The book is rated 3.84/5 at goodreads.com, from 5753 ratings. See 754 reader reviews at: http://bit.ly/2s0BuFe.
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A bio-memoir book recommendation: Tong Wars: The Untold Story of Vice, Money, and Murder in New York’s Chinatown by Scott D. Seligman

A critic review (source Washington Times) can be read at: http://bit.ly/2qKiVRz.
“Tong Wars” is a well-researched and well-written story that will interest crime aficionados, as well as those interested in American history.
Book description from Google Books:
A ripsnorting true story of money, murder, gambling, prostitution, and opium: the Chinese gang wars that engulfed New York’s Chinatown from the 1890s through the 1930s. Nothing had worked. Not threats or negotiations, not shutting down the betting parlors or opium dens, not house-to-house searches or throwing Chinese offenders into prison. Not even executing them. The New York DA was running out of ideas and more people were dying every day as the weapons of choice evolved from hatchets and meat cleavers to pistols, automatic weapons, and even bombs. Welcome to New York City’s Chinatown in 1925.             The Chinese in turn-of-the-last-century New York were mostly immigrant peasants and shopkeepers who worked as laundrymen, cigar makers, and domestics. They gravitated to lower Manhattan and lived as Chinese an existence as possible, their few diversions–gambling, opium, and prostitution–available but, sadly, illegal. It didn’t take long before one resourceful merchant saw a golden opportunity to feather his nest by positioning himself squarely between the vice dens and the police charged with shutting them down.            Tong Wars is historical true crime set against the perfect landscape: Tammany-era New York City. Representatives of rival tongs (secret societies) corner the various markets of sin using admirably creative strategies. The city government was already corrupt from top to bottom, so once one tong began taxing the gambling dens and paying off the authorities, a rival, jealously eyeing its lucrative franchise, co-opted a local reformist group to help eliminate it. Pretty soon Chinese were slaughtering one another in the streets, inaugurating a succession of wars that raged for the next thirty years.              Scott D. Seligman’s account roars through three decades of turmoil, with characters ranging from gangsters and drug lords to reformers and do-gooders to judges, prosecutors, cops, and pols of every stripe and color. A true story set in Prohibition-era Manhattan a generation after Gangs of New York, but fought on the very same turf.
The book is rated 3.43/5 at goodreads.com, from 86 ratings. See 24 reader reviews at: http://bit.ly/2s474ln.
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A bio-memoir book recommendation: Play All: A Bingewatcher’s Notebook by Clive James

A critic review (source NY Times) can be read at: http://nyti.ms/2dPdUjw.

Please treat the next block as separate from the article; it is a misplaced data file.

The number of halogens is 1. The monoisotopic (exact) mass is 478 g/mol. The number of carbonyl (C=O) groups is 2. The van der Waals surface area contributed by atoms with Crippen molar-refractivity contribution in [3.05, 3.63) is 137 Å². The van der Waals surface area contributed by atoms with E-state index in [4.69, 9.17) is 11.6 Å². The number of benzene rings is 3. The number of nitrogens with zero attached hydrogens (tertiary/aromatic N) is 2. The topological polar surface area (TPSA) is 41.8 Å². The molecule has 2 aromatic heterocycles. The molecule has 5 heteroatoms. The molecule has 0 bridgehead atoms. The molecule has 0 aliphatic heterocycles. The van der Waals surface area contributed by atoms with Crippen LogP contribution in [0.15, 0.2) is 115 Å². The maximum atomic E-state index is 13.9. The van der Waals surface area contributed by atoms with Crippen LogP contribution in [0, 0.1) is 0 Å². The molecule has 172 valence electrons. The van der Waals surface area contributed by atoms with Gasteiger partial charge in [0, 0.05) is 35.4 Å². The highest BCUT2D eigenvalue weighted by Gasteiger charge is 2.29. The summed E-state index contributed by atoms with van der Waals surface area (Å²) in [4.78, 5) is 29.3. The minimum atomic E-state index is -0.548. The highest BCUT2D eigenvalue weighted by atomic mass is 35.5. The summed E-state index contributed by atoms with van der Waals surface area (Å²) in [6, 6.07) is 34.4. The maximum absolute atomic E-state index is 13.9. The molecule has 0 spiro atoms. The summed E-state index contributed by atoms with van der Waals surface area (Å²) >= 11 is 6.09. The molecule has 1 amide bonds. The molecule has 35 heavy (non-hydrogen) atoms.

But don’t let these minor encrustations put you off. “Play All” is a small book but by no means a slight one.
Book description from Google Books:
A world-renowned media and cultural critic offers an insightful analysis of serial TV drama and the modern art of the small screen Television and TV viewing are not what they once were–and that’s a good thing, according to award-winning author and critic Clive James. Since serving as television columnist for the London Observer from 1972 to 1982, James has witnessed a radical change in content, format, and programming, and in the very manner in which TV is watched. Here he examines this unique cultural revolution, providing a brilliant, eminently entertaining analysis of many of the medium’s most notable twenty-first-century accomplishments and their not always subtle impact on modern society–including such acclaimed serial dramas as Breaking Bad, The West Wing, Mad Men, and The Sopranos, as well as the comedy 30 Rock. With intelligence and wit, James explores a television landscape expanded by cable and broadband and profoundly altered by the advent of Netflix, Amazon, and other “cord-cutting” platforms that have helped to usher in a golden age of unabashed binge-watching.
The book is rated 3.61/5 at goodreads.com, from 169 ratings. See 35 reader reviews at: http://bit.ly/2fjrqkn.
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A bio-memoir book recommendation: The Man Who Ate the Zoo: Frank Buckland, forgotten hero of natural history by Richard Girling

A critic review (source The Economist) can be read at: http://econ.st/2mK1X7w.
Today he does not even merit a mention in the “Encyclopaedia Britannica”. This brilliantly entertaining biography argues persuasively why his memory, too, is worthy of conservation.
Book description from Google Books:
Frank Buckland was an extraordinary man – a surgeon, a natural historian, a sell-out lecturer, a bestselling writer, a museum curator… and a conservationist, before the concept even existed. Eccentric, revolutionary, popular, prolific, he was one of the nineteenth century’s authentic geniuses. He was obsessed by food security and finding ways to feed the hungry (the book recounts his many unusual experiments), and by protecting our fisheries (he can be credited with saving British fish from commercial extinction). He was one of the most original, far-sighted and influential natural scientists of his time, held as high in public esteem as Charles Darwin. The Man Who Ate the Zoo is no conventional biography, but rather a journey back into Buckland’s life, a hunt for this forgotten man. It sets Buckland’s thinking and achievements in a rounded historical context, but views this Victorian adventurer from a modern viewpoint. It is both a rollicking yarn – engaging, funny and provocative – and a celebration of the great age of natural science, one man’s genius and what, even now, can be learned from him.